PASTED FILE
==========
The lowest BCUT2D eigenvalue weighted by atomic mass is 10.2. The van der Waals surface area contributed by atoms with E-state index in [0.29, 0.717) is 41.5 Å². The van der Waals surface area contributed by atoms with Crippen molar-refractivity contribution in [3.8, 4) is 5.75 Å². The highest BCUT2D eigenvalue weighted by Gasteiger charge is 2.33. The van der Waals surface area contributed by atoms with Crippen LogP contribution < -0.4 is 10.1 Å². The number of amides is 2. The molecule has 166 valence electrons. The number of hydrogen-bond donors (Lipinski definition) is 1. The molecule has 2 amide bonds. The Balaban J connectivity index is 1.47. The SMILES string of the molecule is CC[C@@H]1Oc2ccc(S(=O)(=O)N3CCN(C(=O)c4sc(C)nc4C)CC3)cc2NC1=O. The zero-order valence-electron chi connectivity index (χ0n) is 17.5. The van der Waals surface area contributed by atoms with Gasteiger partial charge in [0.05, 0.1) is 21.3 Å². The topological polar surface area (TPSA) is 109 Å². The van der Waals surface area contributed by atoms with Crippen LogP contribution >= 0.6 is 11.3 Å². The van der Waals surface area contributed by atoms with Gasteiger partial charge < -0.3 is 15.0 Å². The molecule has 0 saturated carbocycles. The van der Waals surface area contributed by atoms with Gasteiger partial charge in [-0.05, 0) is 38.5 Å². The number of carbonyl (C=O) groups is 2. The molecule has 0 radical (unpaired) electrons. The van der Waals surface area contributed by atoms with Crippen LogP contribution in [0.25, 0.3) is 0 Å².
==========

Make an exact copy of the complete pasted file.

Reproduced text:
The lowest BCUT2D eigenvalue weighted by atomic mass is 10.2. The van der Waals surface area contributed by atoms with E-state index in [0.29, 0.717) is 41.5 Å². The van der Waals surface area contributed by atoms with Crippen molar-refractivity contribution in [3.8, 4) is 5.75 Å². The highest BCUT2D eigenvalue weighted by Gasteiger charge is 2.33. The van der Waals surface area contributed by atoms with Crippen LogP contribution < -0.4 is 10.1 Å². The number of amides is 2. The molecule has 166 valence electrons. The number of hydrogen-bond donors (Lipinski definition) is 1. The molecule has 2 amide bonds. The Balaban J connectivity index is 1.47. The SMILES string of the molecule is CC[C@@H]1Oc2ccc(S(=O)(=O)N3CCN(C(=O)c4sc(C)nc4C)CC3)cc2NC1=O. The zero-order valence-electron chi connectivity index (χ0n) is 17.5. The van der Waals surface area contributed by atoms with Gasteiger partial charge in [0.05, 0.1) is 21.3 Å². The topological polar surface area (TPSA) is 109 Å². The van der Waals surface area contributed by atoms with Crippen LogP contribution >= 0.6 is 11.3 Å². The van der Waals surface area contributed by atoms with Gasteiger partial charge < -0.3 is 15.0 Å². The molecule has 0 saturated carbocycles. The van der Waals surface area contributed by atoms with Gasteiger partial charge in [-0.05, 0) is 38.5 Å². The number of carbonyl (C=O) groups is 2. The molecule has 0 radical (unpaired) electrons. The van der Waals surface area contributed by atoms with Crippen LogP contribution in [0.25, 0.3) is 0 Å².